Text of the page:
All The More Reason

Being Rational about Irrationalism
July 2, 2007, 5:35 pm
Filed under: Religion, Terrorism

On the radio this morning, Eric Hobsbawn made the very sensible point that much of the harm of terrorism comes from the irrational angst that it instils in so many people. For a phenomenon that kills far fewer than other random horrors like, say, cancer, it has an unequalled power to make us fearful and thereby fuddle our reason. Last week’s events will doubtless fuddle further, but it is vital that we approach these matters in as clear-headed a manner as possible, particularly if calls for more draconian counter-terrorism measures begin. It is becoming increasingly clear that this is something that cannot just be wiped out from above- it has to be attacked from the flanks.

Gordon Brown is right, in a sense, when he trots out the familiar line that this is a “battle for hearts and minds”; not necessarily the hearts of minds of the erstwhile car-bomber, but the hearts and minds of those who will glorify or tacitly excuse this type of behaviour. This involves facing some unpleasant truths: 25% of Muslims in a recent YouGov survey said that they ‘had sympathy for the feelings and motives of the 7/7 bombers’; 15% said that they thought suicide bombing was justified. A level of tacit support amongst Muslims for murder somewhere around that of the Liberal Democrats’ current ratings in the polls is more than a little worrying. So this is something that does have to be confronted in Muslim circles. Thankfully, albeit belatedly, I think that this is beginning to happen; there are some very brave people, like Ed Husain and Hassan Butt, who are sticking their necks out to this end.

But the onus shouldn’t be squarely on Muslims. This hinterland for terrorism is further fortified with each mealy-mouthed – and factually incorrect – pronouncement that our foreign policy is to blame for an ideology that predates Bush, Blair and 9/11. Fascists cannot be given a veto over foreign policy, much less a policy that is actively fighting them abroad. It is cock-eyed and naive to believe, as so many claim to do, that ‘pulling British troops out of Muslim countries’ would eradicate this kind of terrorism. It might make it harder for perpetrators to make their actions seem rational, or even just- but that shouldn’t really be our concern, should it?

Britain is a prime target for Islamism because we are robust in our response to the threat that it poses- and not afraid to engage it abroad, and at home, when it threatens us. A lot of Muslims living here feel that they and their coreligionists are being oppressed by the West, when, in fact, the greatest repression of Muslims is being carried out by other Muslims. And for as long as people who ought to know better pander to this self-pitying attitude, organisations like Hizb ut Tahrir will continue to flourish.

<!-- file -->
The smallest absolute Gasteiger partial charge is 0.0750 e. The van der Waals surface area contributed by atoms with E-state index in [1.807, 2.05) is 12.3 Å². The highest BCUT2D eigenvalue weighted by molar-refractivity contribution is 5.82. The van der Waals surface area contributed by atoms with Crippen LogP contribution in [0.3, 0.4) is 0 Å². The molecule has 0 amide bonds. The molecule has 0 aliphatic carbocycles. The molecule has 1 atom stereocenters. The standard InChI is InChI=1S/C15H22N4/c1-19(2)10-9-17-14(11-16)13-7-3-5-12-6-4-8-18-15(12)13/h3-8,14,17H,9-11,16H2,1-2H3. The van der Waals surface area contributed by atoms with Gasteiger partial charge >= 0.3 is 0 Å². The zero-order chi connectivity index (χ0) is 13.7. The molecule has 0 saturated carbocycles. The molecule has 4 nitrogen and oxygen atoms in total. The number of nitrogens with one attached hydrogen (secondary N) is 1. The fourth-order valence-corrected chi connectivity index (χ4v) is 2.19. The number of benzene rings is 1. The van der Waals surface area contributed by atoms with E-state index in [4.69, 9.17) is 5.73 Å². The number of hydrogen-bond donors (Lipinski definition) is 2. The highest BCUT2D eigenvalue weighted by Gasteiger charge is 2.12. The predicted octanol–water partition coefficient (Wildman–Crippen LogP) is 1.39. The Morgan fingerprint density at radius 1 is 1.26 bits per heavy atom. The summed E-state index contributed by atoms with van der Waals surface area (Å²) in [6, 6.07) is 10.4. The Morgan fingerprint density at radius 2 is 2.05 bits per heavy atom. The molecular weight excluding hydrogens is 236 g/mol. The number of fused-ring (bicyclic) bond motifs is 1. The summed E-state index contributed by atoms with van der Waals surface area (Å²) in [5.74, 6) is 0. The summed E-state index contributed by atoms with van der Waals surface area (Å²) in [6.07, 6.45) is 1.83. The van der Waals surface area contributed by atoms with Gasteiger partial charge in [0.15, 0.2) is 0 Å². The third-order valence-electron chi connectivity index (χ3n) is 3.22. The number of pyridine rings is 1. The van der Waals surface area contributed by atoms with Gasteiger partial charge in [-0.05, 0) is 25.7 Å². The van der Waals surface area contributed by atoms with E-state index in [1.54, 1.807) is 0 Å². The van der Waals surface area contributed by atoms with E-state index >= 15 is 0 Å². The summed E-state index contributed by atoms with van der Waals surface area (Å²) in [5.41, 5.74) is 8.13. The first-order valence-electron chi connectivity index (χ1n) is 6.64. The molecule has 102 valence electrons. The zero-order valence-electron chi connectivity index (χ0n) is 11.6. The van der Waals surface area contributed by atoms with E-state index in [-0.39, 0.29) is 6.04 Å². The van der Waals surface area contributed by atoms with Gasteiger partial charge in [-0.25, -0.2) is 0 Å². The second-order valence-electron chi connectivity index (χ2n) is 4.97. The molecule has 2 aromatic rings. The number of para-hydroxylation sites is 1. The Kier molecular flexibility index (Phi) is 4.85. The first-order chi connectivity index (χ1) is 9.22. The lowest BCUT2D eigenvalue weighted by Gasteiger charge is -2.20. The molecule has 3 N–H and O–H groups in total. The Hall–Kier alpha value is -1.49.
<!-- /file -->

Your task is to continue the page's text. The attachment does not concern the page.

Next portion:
Just as we should pay no heed to those who criticise the good things we are doing, nor should we pay lip-service to the ‘recruiting sergeant’ argument that the Bad Things we do lead some Muslims to the conclusion that they have a licence to do worse.

We may well agree with criticisms of Guantanamo, extraordinary rendition and the like (although the British government has been sharply critical of the former for some time now, to the apparent ignorance of those who still trot this line out)- they are Bad Things, but they are bad on their own terms. The worst argument for stopping extraordinary rendition is that by doing so, we will reduce the risk of terrorism. We may never know how much safer we would have been if a second resolution had been passed by the UN in 2003, but this is an absurd question to have to even consider in the first place. Once one starts from the premise that the peculiarly acute sensitivities of nutbags must be weighed into the balance, it becomes impossible for a government to have the freedom to act, even in a way that might be just. These issues are only ‘recruiting sergeants’ for al Qaeda because, by openly rationalising the actions of a few irrational people, we do the work of the nutbags for them, and lend credibility to these non-arguments. We ought to be against allowing the threats of psychopaths to influence the discourse in this way, and we have to be unequivocal on this point.

Here is the bad news: completely stamping out Islamist terrorism is probably impossible. The best we can hope for is to reduce the number of these people to a tolerable level at which detection and surveillance becomes practicable. For as long as there are self-righteous young men (it is usually men) with too much testosterone there will always be extremists – from all sections of society – who wish to do harm to others. What we are seeing at the moment is a particularly virulent strain of this sickness. Unfortunately, this is a long-term problem of being a slightly disappointing mammal, rather than something that can be eradicated by stopping people posting nasty things on websites.

Michael P


2 Comments so far
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I watched an interview with someone who was saying how we ought not to be surprised that some of these suspected terrorists are medical students. I can remember a debate I had in France with a medical student who claimed that they had found parts of the Koran in the DNA code. The only thing that surprised me about that exchange is that it didn’t spark a posthumous fatwa on Watson and Crick.

Comment by J.S.

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